SS Persia – Centenary Remembrance


On Wednesday 15th June 2016, almost fifty descendants and 
relations of people who died when SS Persia was torpedoed 
by U38 on 30th December 1915, gathered at Buckler's Hard 
on the bank of Beaulieu River to commemorate all those 
who died and those whose lives were irreversibly 
changed on that terrible day.

The service was conducted by Reverend John White, Parish 
Priest of Beaulieu Abbey and Saint Mary's Chapel at Buckler's 
Hard. Ralph, 4th Lord Montagu read an extract from a letter 
written from Valletta by his Grandfather, Colonel Lord 
John Montagu, telling of the sinking and the fight for 
survival in a badly damaged lifeboat which lost contact 
with the only four other lifeboats to escape the sinking.

Serving P&O Captain Alistair Clark then read Eileen Mahoney's 
poem, 'In Waters Deep' which includes the words 
'stars a constant vigil keep, for them who lie beneath the deep.'
Everyone stood to sing 'The Navy Hymn' - 'For Those in Peril on 
the Sea', accompanied by the Beaulieu Band.

The sundial memorial pictured above, made by Harriet James, was 
then unveiled by Mr Paul Ludlow, representing P&O Cruises 
and blessed by John Attenborough, Chaplain of the Port of 
Southampton, who then led prayers. After the Last Post,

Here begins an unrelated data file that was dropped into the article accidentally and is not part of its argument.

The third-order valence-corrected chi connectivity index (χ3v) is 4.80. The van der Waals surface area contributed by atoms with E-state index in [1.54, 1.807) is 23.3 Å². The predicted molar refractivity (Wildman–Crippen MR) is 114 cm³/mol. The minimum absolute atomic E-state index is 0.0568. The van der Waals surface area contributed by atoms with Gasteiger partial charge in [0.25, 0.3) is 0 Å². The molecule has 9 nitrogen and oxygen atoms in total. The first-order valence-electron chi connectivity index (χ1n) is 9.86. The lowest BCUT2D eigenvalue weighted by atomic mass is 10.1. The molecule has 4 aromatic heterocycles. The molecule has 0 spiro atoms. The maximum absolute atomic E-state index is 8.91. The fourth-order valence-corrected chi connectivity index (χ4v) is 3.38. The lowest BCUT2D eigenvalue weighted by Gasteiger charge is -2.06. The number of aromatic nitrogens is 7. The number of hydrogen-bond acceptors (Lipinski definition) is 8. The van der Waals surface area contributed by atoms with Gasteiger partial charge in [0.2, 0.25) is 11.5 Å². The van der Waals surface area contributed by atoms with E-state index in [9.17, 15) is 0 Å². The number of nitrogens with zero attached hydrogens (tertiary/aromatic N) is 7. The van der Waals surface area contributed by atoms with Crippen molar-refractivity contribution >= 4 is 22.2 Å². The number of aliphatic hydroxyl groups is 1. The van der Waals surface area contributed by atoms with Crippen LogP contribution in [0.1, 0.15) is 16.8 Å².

and a two minute silence, Reveille was followed by wreath 
laying, led by Lord Montagu.

The words of Agnes Lees, a trainee missionary who survived 
the sinking were movingly read by a Sister of Daughters of 
the Cross, some of whom died on SS Persia.

After a final Hymn and closing prayers, those who attended 
were able to mingle and exchange information about those 
they had lost. New friendships were formed and many handshakes, 
hugs, smiles and tears.

SS Persia and all of those aboard her may be long gone, 
but they have certainly not been forgotten. 



About wren47

In my mid-teens, I was torn between careers in the Merchant Navy and journalism and pursued both until I was offered the chance to become a deck cadet and learn the skills to become a navigation officer. On the day before I left home to join my first ship, I received another offer, this time to be apprenticed as a journalist. The die had been cast and I went to sea. Much later in life, when running a Consultancy business in Project Management, I took a sabbatical and wrote a 400 page book on those skills and was bitten by the writing bug. Better later than never!
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